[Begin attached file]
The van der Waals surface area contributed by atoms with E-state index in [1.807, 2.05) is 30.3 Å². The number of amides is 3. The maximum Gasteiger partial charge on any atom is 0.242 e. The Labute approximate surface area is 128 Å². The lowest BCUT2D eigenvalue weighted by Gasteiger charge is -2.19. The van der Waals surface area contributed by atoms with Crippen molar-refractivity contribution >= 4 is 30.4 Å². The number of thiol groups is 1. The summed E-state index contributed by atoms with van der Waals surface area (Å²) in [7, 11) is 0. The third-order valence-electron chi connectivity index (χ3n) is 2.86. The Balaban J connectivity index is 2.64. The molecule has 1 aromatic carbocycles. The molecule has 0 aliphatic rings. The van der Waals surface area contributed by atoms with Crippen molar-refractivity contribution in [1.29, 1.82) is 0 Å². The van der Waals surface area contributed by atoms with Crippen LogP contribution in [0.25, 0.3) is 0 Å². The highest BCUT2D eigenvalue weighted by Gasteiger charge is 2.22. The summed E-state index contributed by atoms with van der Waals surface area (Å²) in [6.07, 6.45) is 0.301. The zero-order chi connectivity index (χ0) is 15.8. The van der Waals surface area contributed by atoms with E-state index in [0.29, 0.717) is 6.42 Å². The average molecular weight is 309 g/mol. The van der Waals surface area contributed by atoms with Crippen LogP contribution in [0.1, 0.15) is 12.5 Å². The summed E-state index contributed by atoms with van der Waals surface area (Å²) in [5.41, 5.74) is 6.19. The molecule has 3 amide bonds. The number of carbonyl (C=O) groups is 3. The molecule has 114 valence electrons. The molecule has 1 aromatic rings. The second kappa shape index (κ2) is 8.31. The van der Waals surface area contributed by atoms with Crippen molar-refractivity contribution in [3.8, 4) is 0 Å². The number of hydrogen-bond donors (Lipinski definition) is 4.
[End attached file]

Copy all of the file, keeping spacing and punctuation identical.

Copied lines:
The van der Waals surface area contributed by atoms with E-state index in [1.807, 2.05) is 30.3 Å². The number of amides is 3. The maximum Gasteiger partial charge on any atom is 0.242 e. The Labute approximate surface area is 128 Å². The lowest BCUT2D eigenvalue weighted by Gasteiger charge is -2.19. The van der Waals surface area contributed by atoms with Crippen molar-refractivity contribution >= 4 is 30.4 Å². The number of thiol groups is 1. The summed E-state index contributed by atoms with van der Waals surface area (Å²) in [7, 11) is 0. The third-order valence-electron chi connectivity index (χ3n) is 2.86. The Balaban J connectivity index is 2.64. The molecule has 1 aromatic carbocycles. The molecule has 0 aliphatic rings. The van der Waals surface area contributed by atoms with Crippen molar-refractivity contribution in [1.29, 1.82) is 0 Å². The van der Waals surface area contributed by atoms with Crippen LogP contribution in [0.25, 0.3) is 0 Å². The highest BCUT2D eigenvalue weighted by Gasteiger charge is 2.22. The summed E-state index contributed by atoms with van der Waals surface area (Å²) in [6.07, 6.45) is 0.301. The zero-order chi connectivity index (χ0) is 15.8. The van der Waals surface area contributed by atoms with E-state index in [0.29, 0.717) is 6.42 Å². The average molecular weight is 309 g/mol. The van der Waals surface area contributed by atoms with Crippen LogP contribution in [0.1, 0.15) is 12.5 Å². The summed E-state index contributed by atoms with van der Waals surface area (Å²) in [5.41, 5.74) is 6.19. The molecule has 3 amide bonds. The number of carbonyl (C=O) groups is 3. The molecule has 114 valence electrons. The molecule has 1 aromatic rings. The second kappa shape index (κ2) is 8.31. The van der Waals surface area contributed by atoms with Crippen molar-refractivity contribution in [3.8, 4) is 0 Å². The number of hydrogen-bond donors (Lipinski definition) is 4.